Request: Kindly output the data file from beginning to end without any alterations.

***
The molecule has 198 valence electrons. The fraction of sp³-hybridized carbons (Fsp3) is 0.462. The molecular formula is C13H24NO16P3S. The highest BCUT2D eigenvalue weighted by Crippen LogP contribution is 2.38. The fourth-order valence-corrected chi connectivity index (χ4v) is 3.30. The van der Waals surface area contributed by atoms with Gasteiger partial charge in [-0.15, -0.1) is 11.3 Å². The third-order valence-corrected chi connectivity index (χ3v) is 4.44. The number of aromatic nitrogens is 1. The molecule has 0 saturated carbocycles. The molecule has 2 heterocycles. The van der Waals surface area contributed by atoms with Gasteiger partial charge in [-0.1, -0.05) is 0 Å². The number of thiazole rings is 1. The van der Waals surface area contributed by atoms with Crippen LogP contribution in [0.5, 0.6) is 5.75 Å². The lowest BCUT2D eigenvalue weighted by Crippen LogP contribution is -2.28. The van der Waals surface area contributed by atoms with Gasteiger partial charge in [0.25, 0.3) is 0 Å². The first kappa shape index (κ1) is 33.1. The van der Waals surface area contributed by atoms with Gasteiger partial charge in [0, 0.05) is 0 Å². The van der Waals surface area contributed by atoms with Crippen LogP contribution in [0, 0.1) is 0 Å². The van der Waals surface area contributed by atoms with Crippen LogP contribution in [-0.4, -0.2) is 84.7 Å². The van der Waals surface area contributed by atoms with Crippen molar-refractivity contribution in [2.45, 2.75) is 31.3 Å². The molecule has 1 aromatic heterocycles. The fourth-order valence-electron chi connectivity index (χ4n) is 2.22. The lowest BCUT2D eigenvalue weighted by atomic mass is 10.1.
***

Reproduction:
The molecule has 198 valence electrons. The fraction of sp³-hybridized carbons (Fsp3) is 0.462. The molecular formula is C13H24NO16P3S. The highest BCUT2D eigenvalue weighted by Crippen LogP contribution is 2.38. The fourth-order valence-corrected chi connectivity index (χ4v) is 3.30. The van der Waals surface area contributed by atoms with Gasteiger partial charge in [-0.15, -0.1) is 11.3 Å². The third-order valence-corrected chi connectivity index (χ3v) is 4.44. The number of aromatic nitrogens is 1. The molecule has 0 saturated carbocycles. The molecule has 2 heterocycles. The van der Waals surface area contributed by atoms with Gasteiger partial charge in [-0.1, -0.05) is 0 Å². The number of thiazole rings is 1. The van der Waals surface area contributed by atoms with Crippen LogP contribution in [0.5, 0.6) is 5.75 Å². The lowest BCUT2D eigenvalue weighted by Crippen LogP contribution is -2.28. The van der Waals surface area contributed by atoms with Gasteiger partial charge in [0.25, 0.3) is 0 Å². The first kappa shape index (κ1) is 33.1. The van der Waals surface area contributed by atoms with Gasteiger partial charge in [0, 0.05) is 0 Å². The van der Waals surface area contributed by atoms with Crippen LogP contribution in [0, 0.1) is 0 Å². The van der Waals surface area contributed by atoms with Crippen LogP contribution in [-0.4, -0.2) is 84.7 Å². The van der Waals surface area contributed by atoms with Crippen molar-refractivity contribution in [2.45, 2.75) is 31.3 Å². The molecule has 1 aromatic heterocycles. The fourth-order valence-electron chi connectivity index (χ4n) is 2.22. The lowest BCUT2D eigenvalue weighted by atomic mass is 10.1.